2010 - Berlin - Germany

PAGE 2010: Methodology- Model evaluation
Roberto Bizzotto

PK-PD modeling of Wake after Sleep Onset time-course

Bizzotto R (1), Zamuner S (2)

(1) Dept. of Information Engineering, University of Padova, Italy; (2) Clinical Pharmacology/Modeling&Simulation, GlaxoSmithKline, Verona, Italy.

Objectives: Wake after Sleep Onset (WASO) quantifies the night time spent awake after falling in a persistent sleep state and is considered one of the key sleep parameters to characterize the effect of a hypnotic drug. SB-649868 is a potent orexin antagonist with demonstrated ability of decreasing such clinical endpoint. A pharmacokinetic-pharmacodynamic (PK-PD) model using total WASO (i.e., WASO on the whole night) has recently been developed [1]. The aim of this work is to model SB-649868 effect on WASO time course (i.e., WASO by hour), and to compare WASO time-course vs. total WASO model outcomes.

Methods: Pharmacokinetic (PK) and pharmacodynamic (PD) data were collected in a polysomnography randomized, double-blind, placebo-controlled, cross-over study. 52 subjects spent two nights in each arm of the study. Plasma concentrations data were analyzed using a non-linear mixed-effect approach as implemented in NONMEM VI. Modeled PK profiles were then used to characterize WASO time-course, i.e. the time spent awake in each hour of the night after falling asleep persistently at least once. The final PK-PD model was used for predicting both WASO time-course and total WASO after treatment with different doses using an improved formulation.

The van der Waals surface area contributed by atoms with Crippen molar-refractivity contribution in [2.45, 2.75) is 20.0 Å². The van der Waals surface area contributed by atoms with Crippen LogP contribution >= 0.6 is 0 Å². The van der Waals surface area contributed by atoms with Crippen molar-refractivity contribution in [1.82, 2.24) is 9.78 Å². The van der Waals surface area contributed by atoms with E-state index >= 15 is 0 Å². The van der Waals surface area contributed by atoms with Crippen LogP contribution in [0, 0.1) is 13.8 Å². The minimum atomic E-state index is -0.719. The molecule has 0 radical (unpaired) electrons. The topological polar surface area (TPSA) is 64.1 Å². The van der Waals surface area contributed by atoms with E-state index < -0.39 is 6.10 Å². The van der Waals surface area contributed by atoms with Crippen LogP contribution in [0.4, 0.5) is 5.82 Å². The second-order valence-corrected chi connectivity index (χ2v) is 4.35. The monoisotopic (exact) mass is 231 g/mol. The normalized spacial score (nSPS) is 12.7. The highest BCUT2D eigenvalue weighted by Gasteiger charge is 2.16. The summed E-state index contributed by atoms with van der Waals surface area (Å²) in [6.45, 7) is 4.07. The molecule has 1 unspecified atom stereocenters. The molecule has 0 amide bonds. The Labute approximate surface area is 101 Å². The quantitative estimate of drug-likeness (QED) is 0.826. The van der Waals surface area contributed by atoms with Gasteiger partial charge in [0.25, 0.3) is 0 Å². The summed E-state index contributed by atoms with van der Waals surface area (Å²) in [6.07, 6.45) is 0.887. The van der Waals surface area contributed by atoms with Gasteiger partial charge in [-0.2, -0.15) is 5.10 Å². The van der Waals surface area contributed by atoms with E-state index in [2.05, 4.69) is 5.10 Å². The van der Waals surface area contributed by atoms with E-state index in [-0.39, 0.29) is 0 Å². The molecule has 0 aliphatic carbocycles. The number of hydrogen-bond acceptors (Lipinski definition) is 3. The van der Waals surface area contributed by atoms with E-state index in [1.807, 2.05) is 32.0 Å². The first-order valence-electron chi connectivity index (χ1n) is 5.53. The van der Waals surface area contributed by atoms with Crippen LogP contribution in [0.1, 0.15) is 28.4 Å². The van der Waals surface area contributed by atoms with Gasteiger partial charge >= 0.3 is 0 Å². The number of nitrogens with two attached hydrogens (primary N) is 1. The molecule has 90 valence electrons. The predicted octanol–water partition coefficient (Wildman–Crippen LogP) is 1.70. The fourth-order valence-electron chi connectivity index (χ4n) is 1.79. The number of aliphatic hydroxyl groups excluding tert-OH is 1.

Results: A PK-PD model was developed assuming that each contribution to total WASO (observed at 1-hour intervals) was described by its own typical parameter, in the logit scale. The individual deviation from the typical logit value of a specific interval was assumed to belong to a normal distribution and correlated to the deviations of the same subject in the other intervals. A first night effect and a treatment effect were found to be statistically significant. A Weibull model was found to best describe the concentration-related effect. Statistically relevant differences among different night intervals were detected in certain parameters of the Weibull model. Visual predictive check (VPC) showed good performance of the model for both WASO time-course and total WASO. When comparing the new PK-PD model to the previous one on total WASO [1], similar outcomes were obtained on the VPC level, but residual unexplained variability was reduced. In the simulations using the improved formulation the residual variability dropped from 30% to 10% with the new approach.

Conclusions: A new PK-PD model has been developed for accurately assessing both the time-course and the total WASO, after treatment with SB-649868. Residual variability was lower considering the time-course model. This model is more appropriate to thoroughly characterize the potential effect of changes in doses and formulation.

References:

[1] Zamuner S, Nucci G, Bettica P, Gerrard P, Squassante L, Gomeni R. Clinical Pharmacokinetic-Pharmacodynamic Model of SB-649868 in Insomnia, Preclinical and Clinical Correlates. In SLEEP, Volume 32, Abstract Supplement, 2009. Abstract nr 0853




Reference: PAGE 19 (2010) Abstr 1933 [www.page-meeting.org/?abstract=1933]
Poster: Methodology- Model evaluation
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